Benthic Macrofaunal and Megafaunal Distribution on the Canadian Beaufort Shelf and Slope

Date

2014-08-28

Authors

Nephin, Jessica

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Abstract

The Arctic region has experienced the largest degree of anthropogenic warming, causing rapid, yet variable sea-ice loss. The effects of this warming on the Canadian Beaufort Shelf have led to a longer ice-free season which has assisted the expansion of northern development, mainly in the oil and gas sector. Both these direct and indirect effects of climate change will likely impact the marine ecosystem of this region, in which benthic fauna play a key ecological role. The aim of this thesis was to expand the current baseline knowledge of benthic fauna in the interest of developing the capacity to identify, predict and manage benthic change. The distribution of benthic macro- and megafauna was characterized utilizing community data from two recent benthic surveys on the Canadian Beaufort shelf and slope. Fauna were collected from 63 stations using box core and trawl sampling gear over the summers of 2009 through 2012 between depths of 30 and 1,000 m. Spatial patterns of abundance, biomass and α and β diversity metrics were examined. Megafaunal abundance and α diversity were elevated on the shelf compared to the slope while the macrofauna did not vary significantly with depth. Multivariate analyses illustrated that both macro- and megafaunal community composition varied more across the depth gradient than from east to west along the shelf. However the change across the depth gradient was greater for the megafauna than for the macrofauna. I proposed that megafaunal slope taxa were differentiated from shelf taxa, as faunal replacement not nestedness appeared to be the main driver of megafaunal β diversity across the depth gradient. The lack of correlation between macro- and megafauna in abundance, biomass and α and β diversity suggests that these faunal components vary at different spatial scales. These results demonstrate how separately sampling the different benthic components can yield different spatial patterns, with implications for future benthic monitoring in the region. This work contributes to the current regional baselines by providing the first comprehensive description of megafaunal distribution on the Canadian Beaufort shelf and by extending our knowledge of benthic distribution patterns deeper on the slope.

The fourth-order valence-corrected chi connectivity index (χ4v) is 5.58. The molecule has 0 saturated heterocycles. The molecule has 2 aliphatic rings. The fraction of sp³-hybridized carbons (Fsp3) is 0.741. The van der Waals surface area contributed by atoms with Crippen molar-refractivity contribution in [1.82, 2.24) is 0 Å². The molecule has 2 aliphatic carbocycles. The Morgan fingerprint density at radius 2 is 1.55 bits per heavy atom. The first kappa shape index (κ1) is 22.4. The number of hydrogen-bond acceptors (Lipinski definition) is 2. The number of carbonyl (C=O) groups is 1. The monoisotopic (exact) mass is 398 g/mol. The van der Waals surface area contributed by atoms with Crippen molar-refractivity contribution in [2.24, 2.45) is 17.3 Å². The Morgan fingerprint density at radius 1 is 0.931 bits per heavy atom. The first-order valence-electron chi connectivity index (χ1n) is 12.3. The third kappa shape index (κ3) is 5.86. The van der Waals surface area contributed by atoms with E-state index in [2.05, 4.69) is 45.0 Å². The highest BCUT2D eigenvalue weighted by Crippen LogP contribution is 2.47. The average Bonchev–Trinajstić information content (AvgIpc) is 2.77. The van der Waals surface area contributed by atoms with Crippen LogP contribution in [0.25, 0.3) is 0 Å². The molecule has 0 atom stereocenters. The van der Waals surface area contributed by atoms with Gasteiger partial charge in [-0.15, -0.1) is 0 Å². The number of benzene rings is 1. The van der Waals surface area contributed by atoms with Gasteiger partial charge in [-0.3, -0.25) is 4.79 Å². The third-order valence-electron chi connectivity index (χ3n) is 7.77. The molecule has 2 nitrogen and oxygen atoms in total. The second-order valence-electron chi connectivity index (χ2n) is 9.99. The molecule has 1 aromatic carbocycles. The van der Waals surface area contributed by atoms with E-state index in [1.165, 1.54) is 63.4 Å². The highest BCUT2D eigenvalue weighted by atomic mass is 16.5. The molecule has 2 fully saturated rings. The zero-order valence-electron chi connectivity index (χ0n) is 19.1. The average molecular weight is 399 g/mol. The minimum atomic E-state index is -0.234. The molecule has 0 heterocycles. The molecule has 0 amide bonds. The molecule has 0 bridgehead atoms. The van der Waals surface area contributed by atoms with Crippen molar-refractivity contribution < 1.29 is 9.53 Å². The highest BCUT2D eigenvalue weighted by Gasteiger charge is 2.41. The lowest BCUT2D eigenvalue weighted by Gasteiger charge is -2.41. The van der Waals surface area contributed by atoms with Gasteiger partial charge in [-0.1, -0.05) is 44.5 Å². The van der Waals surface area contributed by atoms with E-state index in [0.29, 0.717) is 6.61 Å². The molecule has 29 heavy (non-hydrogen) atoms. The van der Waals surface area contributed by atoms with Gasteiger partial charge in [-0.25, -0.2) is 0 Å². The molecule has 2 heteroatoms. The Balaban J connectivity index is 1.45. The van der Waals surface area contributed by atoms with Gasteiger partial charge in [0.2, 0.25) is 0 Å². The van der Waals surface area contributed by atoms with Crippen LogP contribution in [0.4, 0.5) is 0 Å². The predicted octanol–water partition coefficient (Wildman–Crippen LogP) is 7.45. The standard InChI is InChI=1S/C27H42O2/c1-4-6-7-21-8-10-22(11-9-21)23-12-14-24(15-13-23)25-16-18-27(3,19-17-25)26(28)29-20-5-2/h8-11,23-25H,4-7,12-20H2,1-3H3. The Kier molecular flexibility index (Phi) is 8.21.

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Keywords

Marine ecology, Benthic ecology, Biodiversity, Macroecology, Benthic invertabrates, Canadian Beaufort Shelf

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